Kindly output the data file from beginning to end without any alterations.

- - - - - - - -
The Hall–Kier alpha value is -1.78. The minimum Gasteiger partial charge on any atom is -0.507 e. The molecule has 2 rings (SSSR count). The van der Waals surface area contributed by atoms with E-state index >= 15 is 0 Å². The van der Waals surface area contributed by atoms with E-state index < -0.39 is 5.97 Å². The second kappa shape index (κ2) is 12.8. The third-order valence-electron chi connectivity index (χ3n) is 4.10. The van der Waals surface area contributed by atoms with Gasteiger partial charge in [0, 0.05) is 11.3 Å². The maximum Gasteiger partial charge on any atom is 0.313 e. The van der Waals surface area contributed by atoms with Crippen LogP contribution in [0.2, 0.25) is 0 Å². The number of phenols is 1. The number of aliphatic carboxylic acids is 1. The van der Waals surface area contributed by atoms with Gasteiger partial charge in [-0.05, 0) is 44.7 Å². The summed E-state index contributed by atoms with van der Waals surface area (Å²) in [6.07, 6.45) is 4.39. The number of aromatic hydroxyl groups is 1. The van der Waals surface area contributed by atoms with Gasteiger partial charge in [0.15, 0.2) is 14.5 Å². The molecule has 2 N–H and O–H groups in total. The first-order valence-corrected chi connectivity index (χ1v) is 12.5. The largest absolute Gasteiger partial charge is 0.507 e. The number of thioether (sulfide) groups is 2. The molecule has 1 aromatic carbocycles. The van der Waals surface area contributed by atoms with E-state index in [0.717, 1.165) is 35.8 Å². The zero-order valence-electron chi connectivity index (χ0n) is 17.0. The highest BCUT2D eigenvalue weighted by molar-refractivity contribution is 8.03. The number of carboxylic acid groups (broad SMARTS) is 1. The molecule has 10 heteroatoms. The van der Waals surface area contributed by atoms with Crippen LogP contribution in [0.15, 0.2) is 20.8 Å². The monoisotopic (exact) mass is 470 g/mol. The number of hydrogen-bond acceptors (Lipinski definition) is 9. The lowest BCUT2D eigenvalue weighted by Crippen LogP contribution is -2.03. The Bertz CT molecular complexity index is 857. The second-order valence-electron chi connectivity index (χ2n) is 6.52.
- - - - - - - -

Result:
The Hall–Kier alpha value is -1.78. The minimum Gasteiger partial charge on any atom is -0.507 e. The molecule has 2 rings (SSSR count). The van der Waals surface area contributed by atoms with E-state index >= 15 is 0 Å². The van der Waals surface area contributed by atoms with E-state index < -0.39 is 5.97 Å². The second kappa shape index (κ2) is 12.8. The third-order valence-electron chi connectivity index (χ3n) is 4.10. The van der Waals surface area contributed by atoms with Gasteiger partial charge in [0, 0.05) is 11.3 Å². The maximum Gasteiger partial charge on any atom is 0.313 e. The van der Waals surface area contributed by atoms with Crippen LogP contribution in [0.2, 0.25) is 0 Å². The number of phenols is 1. The number of aliphatic carboxylic acids is 1. The van der Waals surface area contributed by atoms with Gasteiger partial charge in [-0.05, 0) is 44.7 Å². The summed E-state index contributed by atoms with van der Waals surface area (Å²) in [6.07, 6.45) is 4.39. The number of aromatic hydroxyl groups is 1. The van der Waals surface area contributed by atoms with Gasteiger partial charge in [0.15, 0.2) is 14.5 Å². The molecule has 2 N–H and O–H groups in total. The first-order valence-corrected chi connectivity index (χ1v) is 12.5. The largest absolute Gasteiger partial charge is 0.507 e. The number of thioether (sulfide) groups is 2. The molecule has 1 aromatic carbocycles. The van der Waals surface area contributed by atoms with E-state index in [0.717, 1.165) is 35.8 Å². The zero-order valence-electron chi connectivity index (χ0n) is 17.0. The highest BCUT2D eigenvalue weighted by molar-refractivity contribution is 8.03. The number of carboxylic acid groups (broad SMARTS) is 1. The molecule has 10 heteroatoms. The van der Waals surface area contributed by atoms with Crippen LogP contribution in [0.15, 0.2) is 20.8 Å². The monoisotopic (exact) mass is 470 g/mol. The number of hydrogen-bond acceptors (Lipinski definition) is 9. The lowest BCUT2D eigenvalue weighted by Crippen LogP contribution is -2.03. The Bertz CT molecular complexity index is 857. The second-order valence-electron chi connectivity index (χ2n) is 6.52.